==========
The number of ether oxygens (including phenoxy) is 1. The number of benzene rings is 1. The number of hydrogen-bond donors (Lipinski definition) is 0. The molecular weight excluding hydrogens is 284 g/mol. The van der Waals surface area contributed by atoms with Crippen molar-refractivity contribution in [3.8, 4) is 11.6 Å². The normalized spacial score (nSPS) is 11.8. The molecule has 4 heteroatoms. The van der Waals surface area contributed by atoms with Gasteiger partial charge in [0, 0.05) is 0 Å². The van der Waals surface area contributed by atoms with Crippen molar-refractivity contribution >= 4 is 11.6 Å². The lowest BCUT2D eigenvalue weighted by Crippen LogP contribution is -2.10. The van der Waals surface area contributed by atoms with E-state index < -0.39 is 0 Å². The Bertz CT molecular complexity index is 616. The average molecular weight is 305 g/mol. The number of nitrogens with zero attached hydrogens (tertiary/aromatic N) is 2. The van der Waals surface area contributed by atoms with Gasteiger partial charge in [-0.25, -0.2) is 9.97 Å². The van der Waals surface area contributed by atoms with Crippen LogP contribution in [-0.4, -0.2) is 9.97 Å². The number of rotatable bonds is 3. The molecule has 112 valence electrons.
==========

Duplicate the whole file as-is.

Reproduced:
The number of ether oxygens (including phenoxy) is 1. The number of benzene rings is 1. The number of hydrogen-bond donors (Lipinski definition) is 0. The molecular weight excluding hydrogens is 284 g/mol. The van der Waals surface area contributed by atoms with Crippen molar-refractivity contribution in [3.8, 4) is 11.6 Å². The normalized spacial score (nSPS) is 11.8. The molecule has 4 heteroatoms. The van der Waals surface area contributed by atoms with Gasteiger partial charge in [0, 0.05) is 0 Å². The van der Waals surface area contributed by atoms with Crippen molar-refractivity contribution >= 4 is 11.6 Å². The lowest BCUT2D eigenvalue weighted by Crippen LogP contribution is -2.10. The van der Waals surface area contributed by atoms with E-state index < -0.39 is 0 Å². The Bertz CT molecular complexity index is 616. The average molecular weight is 305 g/mol. The number of nitrogens with zero attached hydrogens (tertiary/aromatic N) is 2. The van der Waals surface area contributed by atoms with Gasteiger partial charge in [-0.25, -0.2) is 9.97 Å². The van der Waals surface area contributed by atoms with Crippen LogP contribution in [-0.4, -0.2) is 9.97 Å². The number of rotatable bonds is 3. The molecule has 112 valence electrons.